Things at Ocwen just went from bad to much, much worse

Things at Ocwen just went from bad to much, much worse

Embattled company hit with an avalanche of bad news

Pending home sales surge to highest level in 18 months

Buyer demand boosts sales

Foreclosure: The Movie… (finally!) coming to a screen near you

In new film, neighborhood of foreclosed homes drives man insane


new REwired blog header
Opinion, commentary and analysis on everything that makes the U.S. housing economy tick -- not to mention the ghosts in the machine, too. Written by HW's team of editors and reporters each business day.

MBA CEO resquawks about the mortgage interest tax deduction

March 22, 2013

CEO of the Mortgage Bankers Association David Stevens appeared live on CNBC Squawk Box Friday morning.

The video was geared to inform viewers about the housing market make-up this spring.

However, at the latter end of the 4 minute video the reporter nonchalantly asks Stevens, "Can we get rid of mortgage deductibility? Will you sign off on that?"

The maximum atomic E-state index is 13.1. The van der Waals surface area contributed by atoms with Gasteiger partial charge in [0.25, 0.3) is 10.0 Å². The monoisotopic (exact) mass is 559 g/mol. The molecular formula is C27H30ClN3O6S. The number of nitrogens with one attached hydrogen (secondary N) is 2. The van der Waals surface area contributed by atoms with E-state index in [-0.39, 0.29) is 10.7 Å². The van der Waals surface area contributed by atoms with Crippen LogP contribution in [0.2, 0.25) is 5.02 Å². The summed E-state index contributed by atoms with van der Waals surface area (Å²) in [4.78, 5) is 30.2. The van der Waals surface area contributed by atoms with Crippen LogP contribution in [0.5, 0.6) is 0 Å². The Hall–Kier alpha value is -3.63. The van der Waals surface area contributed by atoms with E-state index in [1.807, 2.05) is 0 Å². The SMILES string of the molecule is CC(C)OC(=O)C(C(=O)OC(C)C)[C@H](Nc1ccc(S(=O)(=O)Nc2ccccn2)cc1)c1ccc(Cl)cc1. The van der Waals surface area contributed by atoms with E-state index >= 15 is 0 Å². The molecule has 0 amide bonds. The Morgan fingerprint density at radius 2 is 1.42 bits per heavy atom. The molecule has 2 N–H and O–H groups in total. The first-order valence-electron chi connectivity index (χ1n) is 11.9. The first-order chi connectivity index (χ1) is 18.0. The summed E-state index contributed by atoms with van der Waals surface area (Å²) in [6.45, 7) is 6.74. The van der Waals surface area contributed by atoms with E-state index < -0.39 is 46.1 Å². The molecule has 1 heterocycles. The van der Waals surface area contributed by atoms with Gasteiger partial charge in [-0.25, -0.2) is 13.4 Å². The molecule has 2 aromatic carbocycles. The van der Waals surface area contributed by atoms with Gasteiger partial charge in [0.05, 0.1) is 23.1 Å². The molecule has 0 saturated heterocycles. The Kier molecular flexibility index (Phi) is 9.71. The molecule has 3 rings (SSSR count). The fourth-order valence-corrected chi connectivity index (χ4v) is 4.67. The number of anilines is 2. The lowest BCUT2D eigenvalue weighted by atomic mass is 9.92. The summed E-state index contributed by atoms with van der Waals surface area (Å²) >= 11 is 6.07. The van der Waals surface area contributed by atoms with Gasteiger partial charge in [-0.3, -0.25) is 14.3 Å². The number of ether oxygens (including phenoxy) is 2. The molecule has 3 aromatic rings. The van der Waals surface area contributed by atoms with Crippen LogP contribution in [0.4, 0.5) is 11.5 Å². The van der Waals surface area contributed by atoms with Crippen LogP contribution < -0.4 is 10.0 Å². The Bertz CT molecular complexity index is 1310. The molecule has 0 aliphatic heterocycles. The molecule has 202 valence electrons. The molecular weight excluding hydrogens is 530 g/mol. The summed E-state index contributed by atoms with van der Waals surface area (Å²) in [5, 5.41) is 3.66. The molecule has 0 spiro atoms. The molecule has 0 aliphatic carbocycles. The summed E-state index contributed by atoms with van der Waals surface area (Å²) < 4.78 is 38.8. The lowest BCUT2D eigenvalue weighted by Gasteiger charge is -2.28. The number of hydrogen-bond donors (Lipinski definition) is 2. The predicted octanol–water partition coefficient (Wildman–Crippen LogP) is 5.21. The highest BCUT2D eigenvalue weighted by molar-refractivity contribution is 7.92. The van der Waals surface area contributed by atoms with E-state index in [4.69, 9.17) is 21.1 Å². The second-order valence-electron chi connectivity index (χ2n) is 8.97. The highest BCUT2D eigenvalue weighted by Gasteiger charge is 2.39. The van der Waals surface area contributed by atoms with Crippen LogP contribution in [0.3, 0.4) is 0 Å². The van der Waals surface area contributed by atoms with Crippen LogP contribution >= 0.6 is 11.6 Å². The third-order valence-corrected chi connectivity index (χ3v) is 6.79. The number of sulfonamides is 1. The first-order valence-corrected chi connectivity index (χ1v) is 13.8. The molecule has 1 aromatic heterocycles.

Interestingly enough, Stevens starts answering the question by saying, "We have a $17 trillion deficit. We're spending a trillion more than we take in every year - Everything has to be on the table."

Last Tuesday, I interviewed David Stevens about the same issue, and he responded similarly and added more clarity on his CNBC soundbite: "I assume that mortgage interest deduction as a significant tax benefit to Americans will likely be on the table just like social programs and other tax structures."

Stevens ended his interview on CNBC by saying, "One thing I would suggest is that there are tipping points to everything. In the middle class segment, people between $100,000 to $250,000 in home purchase price, mortgage interest makes sense to the middle class borrowers."

He added, "The question is do they count that when they are looking to buy a home versus rent. Do people stopping buying altogether? If it has an impact, how does that impact construction? It has to be on the table. It has to be something we take in context with the broader picture."

That's a picture both the mortgage interest tax deduction, and Stevens, will keeping bringing into focus.



Comments powered by Disqus